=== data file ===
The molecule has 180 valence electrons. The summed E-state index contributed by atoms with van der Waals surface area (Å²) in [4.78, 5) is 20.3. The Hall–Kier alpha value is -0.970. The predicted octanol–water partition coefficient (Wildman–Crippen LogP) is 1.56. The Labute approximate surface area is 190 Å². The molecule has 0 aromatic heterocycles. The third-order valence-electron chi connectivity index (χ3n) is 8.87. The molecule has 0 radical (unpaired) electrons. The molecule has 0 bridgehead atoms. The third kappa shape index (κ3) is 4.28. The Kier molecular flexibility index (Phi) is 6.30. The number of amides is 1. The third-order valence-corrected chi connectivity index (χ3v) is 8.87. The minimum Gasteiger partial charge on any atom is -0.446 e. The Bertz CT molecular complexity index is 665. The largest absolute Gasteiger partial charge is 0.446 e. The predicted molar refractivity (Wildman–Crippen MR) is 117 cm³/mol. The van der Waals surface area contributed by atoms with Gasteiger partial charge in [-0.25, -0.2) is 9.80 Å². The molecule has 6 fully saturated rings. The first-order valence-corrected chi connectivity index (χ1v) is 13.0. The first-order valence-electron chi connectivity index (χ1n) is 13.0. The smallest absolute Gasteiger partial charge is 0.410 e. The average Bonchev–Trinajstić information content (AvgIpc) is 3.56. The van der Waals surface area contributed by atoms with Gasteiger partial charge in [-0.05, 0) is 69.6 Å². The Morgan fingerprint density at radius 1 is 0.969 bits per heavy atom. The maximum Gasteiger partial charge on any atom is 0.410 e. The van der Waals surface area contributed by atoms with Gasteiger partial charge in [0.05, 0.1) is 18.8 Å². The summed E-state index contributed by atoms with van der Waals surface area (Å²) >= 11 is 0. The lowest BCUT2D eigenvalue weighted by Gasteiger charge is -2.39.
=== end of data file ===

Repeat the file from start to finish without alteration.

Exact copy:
The molecule has 180 valence electrons. The summed E-state index contributed by atoms with van der Waals surface area (Å²) in [4.78, 5) is 20.3. The Hall–Kier alpha value is -0.970. The predicted octanol–water partition coefficient (Wildman–Crippen LogP) is 1.56. The Labute approximate surface area is 190 Å². The molecule has 0 aromatic heterocycles. The third-order valence-electron chi connectivity index (χ3n) is 8.87. The molecule has 0 radical (unpaired) electrons. The molecule has 0 bridgehead atoms. The third kappa shape index (κ3) is 4.28. The Kier molecular flexibility index (Phi) is 6.30. The number of amides is 1. The third-order valence-corrected chi connectivity index (χ3v) is 8.87. The minimum Gasteiger partial charge on any atom is -0.446 e. The Bertz CT molecular complexity index is 665. The largest absolute Gasteiger partial charge is 0.446 e. The predicted molar refractivity (Wildman–Crippen MR) is 117 cm³/mol. The van der Waals surface area contributed by atoms with Gasteiger partial charge in [-0.25, -0.2) is 9.80 Å². The molecule has 6 fully saturated rings. The first-order valence-corrected chi connectivity index (χ1v) is 13.0. The first-order valence-electron chi connectivity index (χ1n) is 13.0. The smallest absolute Gasteiger partial charge is 0.410 e. The average Bonchev–Trinajstić information content (AvgIpc) is 3.56. The van der Waals surface area contributed by atoms with Gasteiger partial charge in [-0.05, 0) is 69.6 Å². The Morgan fingerprint density at radius 1 is 0.969 bits per heavy atom. The maximum Gasteiger partial charge on any atom is 0.410 e. The van der Waals surface area contributed by atoms with Gasteiger partial charge in [0.05, 0.1) is 18.8 Å². The summed E-state index contributed by atoms with van der Waals surface area (Å²) >= 11 is 0. The lowest BCUT2D eigenvalue weighted by Gasteiger charge is -2.39.